Reading An Introduction To Statistical Learning: Day 6

(This post is part of my 20 Minutes of Reading Every Day project. My current book of choice is An Introduction to Statistical Learning, and today I’m continuing with Chapter 2: Statistical Learning.)

Yesterday, I read about the model of accuracy, the difference between variance (how much the estimated f will change given a different data set) and bias (inaccuracy that stems from assuming a certain shape of the true f), how they contribute to the test MSE, whose lower bound is the irreducible error term.

The discussion so far has been on the regression setting, but this actually applies to the classification too. The difference is that instead of using MSE, which doesn’t make sense since the responses are not numeric, we’re using something called an error rate: That is, out of n observations, how many are incorrectly classified? Of course, just as with the regression case, there’s a difference between training error rate and test error rate. We want to have a classifier that works well against the observations we don’t use for training.

Unlike the regression case though, there is one classifier that apparently will minimize the test error rate on average: the Bayes Classifier. Just like its name suggests, it assign a test observation with predictor vector x0 to j, where the conditional probability: is the largest.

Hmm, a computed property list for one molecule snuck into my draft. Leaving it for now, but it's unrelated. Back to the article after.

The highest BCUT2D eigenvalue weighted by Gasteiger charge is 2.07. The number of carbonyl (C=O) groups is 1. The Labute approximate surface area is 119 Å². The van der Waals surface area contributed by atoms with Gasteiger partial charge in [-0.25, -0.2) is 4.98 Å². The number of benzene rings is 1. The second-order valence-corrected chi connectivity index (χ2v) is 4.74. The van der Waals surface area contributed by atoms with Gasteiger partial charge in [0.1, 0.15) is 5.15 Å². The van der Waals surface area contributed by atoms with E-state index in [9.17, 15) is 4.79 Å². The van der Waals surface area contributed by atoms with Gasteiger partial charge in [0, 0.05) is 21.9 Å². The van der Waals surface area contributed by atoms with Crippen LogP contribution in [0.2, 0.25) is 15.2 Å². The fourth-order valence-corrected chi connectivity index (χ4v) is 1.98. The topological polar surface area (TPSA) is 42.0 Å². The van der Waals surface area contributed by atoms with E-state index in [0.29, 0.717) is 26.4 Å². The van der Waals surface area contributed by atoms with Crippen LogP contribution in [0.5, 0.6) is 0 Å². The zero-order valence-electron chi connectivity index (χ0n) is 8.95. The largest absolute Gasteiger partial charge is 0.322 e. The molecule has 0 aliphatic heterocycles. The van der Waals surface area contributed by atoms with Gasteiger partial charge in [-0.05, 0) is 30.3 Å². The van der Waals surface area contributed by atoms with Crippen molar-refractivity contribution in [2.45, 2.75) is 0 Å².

This classifier produces the lowest possible error rate, which is called the Bayes error rate.

K-Nearest Neighbors (KNN)

The Bayes classifier is good in theory, but of course in the real world we don’t know the conditional of Y being j given that X is x0. So instead of being used in real life, the Bayes classifier is the theoretical gold standard that real world methods try to get to.

The obvious approach is then to estimate the conditional probability and go from there. The KNN method does just that, it estimates the conditional probability using the following: In other words, “the conditional probability of Y being j, is given by how many out of the nearest K neighbours are in category j”. So if K = 3, and all 3 nearest neighbours are of category j, then we can conclude that there’s 100% probability that the response of x0 also falls under category j.

KNN is simple but surprisingly can produce classifiers that are pretty close to the theoretical Bayes classifier. The choice of K is analogous to the smoothness parameter for the spline approach. When K = 1, the classifier is very flexible, but it overfits. When K is too large, it becomes too coarse — the analog of assuming that the f is a linear function.

Like its regression counterpart, the choice lies somewhere in the middle as well.